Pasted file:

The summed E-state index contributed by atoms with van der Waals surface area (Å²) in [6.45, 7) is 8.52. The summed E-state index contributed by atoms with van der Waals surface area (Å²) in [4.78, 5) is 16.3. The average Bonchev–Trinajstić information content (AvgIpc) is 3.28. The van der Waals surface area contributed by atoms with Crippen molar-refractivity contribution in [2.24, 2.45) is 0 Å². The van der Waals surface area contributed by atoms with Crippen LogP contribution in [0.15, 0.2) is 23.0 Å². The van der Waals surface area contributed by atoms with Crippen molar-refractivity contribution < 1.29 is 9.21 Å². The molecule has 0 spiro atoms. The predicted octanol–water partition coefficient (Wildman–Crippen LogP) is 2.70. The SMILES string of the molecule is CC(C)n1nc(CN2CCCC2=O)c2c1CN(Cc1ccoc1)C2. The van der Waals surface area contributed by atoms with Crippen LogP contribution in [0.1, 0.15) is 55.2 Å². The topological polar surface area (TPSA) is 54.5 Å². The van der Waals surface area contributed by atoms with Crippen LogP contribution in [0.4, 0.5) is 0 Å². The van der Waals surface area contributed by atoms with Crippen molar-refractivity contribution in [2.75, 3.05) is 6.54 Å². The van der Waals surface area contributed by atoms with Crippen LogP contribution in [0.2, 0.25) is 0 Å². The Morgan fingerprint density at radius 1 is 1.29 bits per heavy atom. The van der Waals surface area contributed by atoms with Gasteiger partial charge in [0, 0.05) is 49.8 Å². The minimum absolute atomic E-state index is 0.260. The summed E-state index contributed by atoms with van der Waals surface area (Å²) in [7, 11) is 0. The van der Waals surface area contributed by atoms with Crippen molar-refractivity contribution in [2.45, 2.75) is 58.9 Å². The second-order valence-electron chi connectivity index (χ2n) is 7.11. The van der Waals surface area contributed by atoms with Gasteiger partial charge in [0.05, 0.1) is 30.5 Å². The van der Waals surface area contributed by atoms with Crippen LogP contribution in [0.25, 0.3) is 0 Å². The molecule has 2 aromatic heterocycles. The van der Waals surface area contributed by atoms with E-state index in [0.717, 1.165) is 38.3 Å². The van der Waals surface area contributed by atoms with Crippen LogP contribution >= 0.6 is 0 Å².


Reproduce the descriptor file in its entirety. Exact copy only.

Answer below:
The summed E-state index contributed by atoms with van der Waals surface area (Å²) in [6.45, 7) is 8.52. The summed E-state index contributed by atoms with van der Waals surface area (Å²) in [4.78, 5) is 16.3. The average Bonchev–Trinajstić information content (AvgIpc) is 3.28. The van der Waals surface area contributed by atoms with Crippen molar-refractivity contribution in [2.24, 2.45) is 0 Å². The van der Waals surface area contributed by atoms with Crippen LogP contribution in [0.15, 0.2) is 23.0 Å². The van der Waals surface area contributed by atoms with Crippen molar-refractivity contribution < 1.29 is 9.21 Å². The molecule has 0 spiro atoms. The predicted octanol–water partition coefficient (Wildman–Crippen LogP) is 2.70. The SMILES string of the molecule is CC(C)n1nc(CN2CCCC2=O)c2c1CN(Cc1ccoc1)C2. The van der Waals surface area contributed by atoms with Crippen LogP contribution in [0.1, 0.15) is 55.2 Å². The topological polar surface area (TPSA) is 54.5 Å². The van der Waals surface area contributed by atoms with Crippen LogP contribution in [0.4, 0.5) is 0 Å². The van der Waals surface area contributed by atoms with Crippen molar-refractivity contribution in [2.75, 3.05) is 6.54 Å². The van der Waals surface area contributed by atoms with Crippen LogP contribution in [0.2, 0.25) is 0 Å². The Morgan fingerprint density at radius 1 is 1.29 bits per heavy atom. The van der Waals surface area contributed by atoms with Gasteiger partial charge in [0, 0.05) is 49.8 Å². The minimum absolute atomic E-state index is 0.260. The summed E-state index contributed by atoms with van der Waals surface area (Å²) in [7, 11) is 0. The van der Waals surface area contributed by atoms with Crippen molar-refractivity contribution in [2.45, 2.75) is 58.9 Å². The second-order valence-electron chi connectivity index (χ2n) is 7.11. The van der Waals surface area contributed by atoms with Gasteiger partial charge in [0.05, 0.1) is 30.5 Å². The van der Waals surface area contributed by atoms with Crippen LogP contribution in [0.25, 0.3) is 0 Å². The molecule has 2 aromatic heterocycles. The van der Waals surface area contributed by atoms with E-state index in [0.717, 1.165) is 38.3 Å². The van der Waals surface area contributed by atoms with Crippen LogP contribution >= 0.6 is 0 Å².